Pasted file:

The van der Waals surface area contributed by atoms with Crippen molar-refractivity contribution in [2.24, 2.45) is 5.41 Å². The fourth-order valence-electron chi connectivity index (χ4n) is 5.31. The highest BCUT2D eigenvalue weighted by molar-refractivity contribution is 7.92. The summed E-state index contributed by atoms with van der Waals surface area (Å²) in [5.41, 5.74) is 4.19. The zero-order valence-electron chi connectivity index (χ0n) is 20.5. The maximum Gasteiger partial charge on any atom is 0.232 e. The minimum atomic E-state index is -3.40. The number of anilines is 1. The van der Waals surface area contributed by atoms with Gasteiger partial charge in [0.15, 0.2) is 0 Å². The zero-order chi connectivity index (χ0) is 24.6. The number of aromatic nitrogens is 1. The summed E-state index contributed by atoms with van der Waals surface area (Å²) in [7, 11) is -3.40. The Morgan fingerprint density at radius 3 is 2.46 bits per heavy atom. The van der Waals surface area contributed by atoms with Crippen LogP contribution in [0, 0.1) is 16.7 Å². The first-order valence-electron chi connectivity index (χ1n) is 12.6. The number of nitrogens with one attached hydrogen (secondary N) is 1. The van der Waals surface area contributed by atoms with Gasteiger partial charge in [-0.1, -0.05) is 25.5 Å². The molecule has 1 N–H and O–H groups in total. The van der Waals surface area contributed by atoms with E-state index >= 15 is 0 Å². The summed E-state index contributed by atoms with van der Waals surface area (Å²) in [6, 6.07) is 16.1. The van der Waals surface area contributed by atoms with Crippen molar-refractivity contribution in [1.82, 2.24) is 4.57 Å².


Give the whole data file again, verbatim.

The van der Waals surface area contributed by atoms with Crippen molar-refractivity contribution in [2.24, 2.45) is 5.41 Å². The fourth-order valence-electron chi connectivity index (χ4n) is 5.31. The highest BCUT2D eigenvalue weighted by molar-refractivity contribution is 7.92. The summed E-state index contributed by atoms with van der Waals surface area (Å²) in [5.41, 5.74) is 4.19. The zero-order valence-electron chi connectivity index (χ0n) is 20.5. The maximum Gasteiger partial charge on any atom is 0.232 e. The minimum atomic E-state index is -3.40. The number of anilines is 1. The van der Waals surface area contributed by atoms with Gasteiger partial charge in [0.15, 0.2) is 0 Å². The zero-order chi connectivity index (χ0) is 24.6. The number of aromatic nitrogens is 1. The summed E-state index contributed by atoms with van der Waals surface area (Å²) in [7, 11) is -3.40. The Morgan fingerprint density at radius 3 is 2.46 bits per heavy atom. The van der Waals surface area contributed by atoms with Crippen LogP contribution in [0, 0.1) is 16.7 Å². The first-order valence-electron chi connectivity index (χ1n) is 12.6. The number of nitrogens with one attached hydrogen (secondary N) is 1. The van der Waals surface area contributed by atoms with Gasteiger partial charge in [-0.1, -0.05) is 25.5 Å². The molecule has 1 N–H and O–H groups in total. The van der Waals surface area contributed by atoms with E-state index >= 15 is 0 Å². The summed E-state index contributed by atoms with van der Waals surface area (Å²) in [6, 6.07) is 16.1. The van der Waals surface area contributed by atoms with Crippen molar-refractivity contribution in [1.82, 2.24) is 4.57 Å².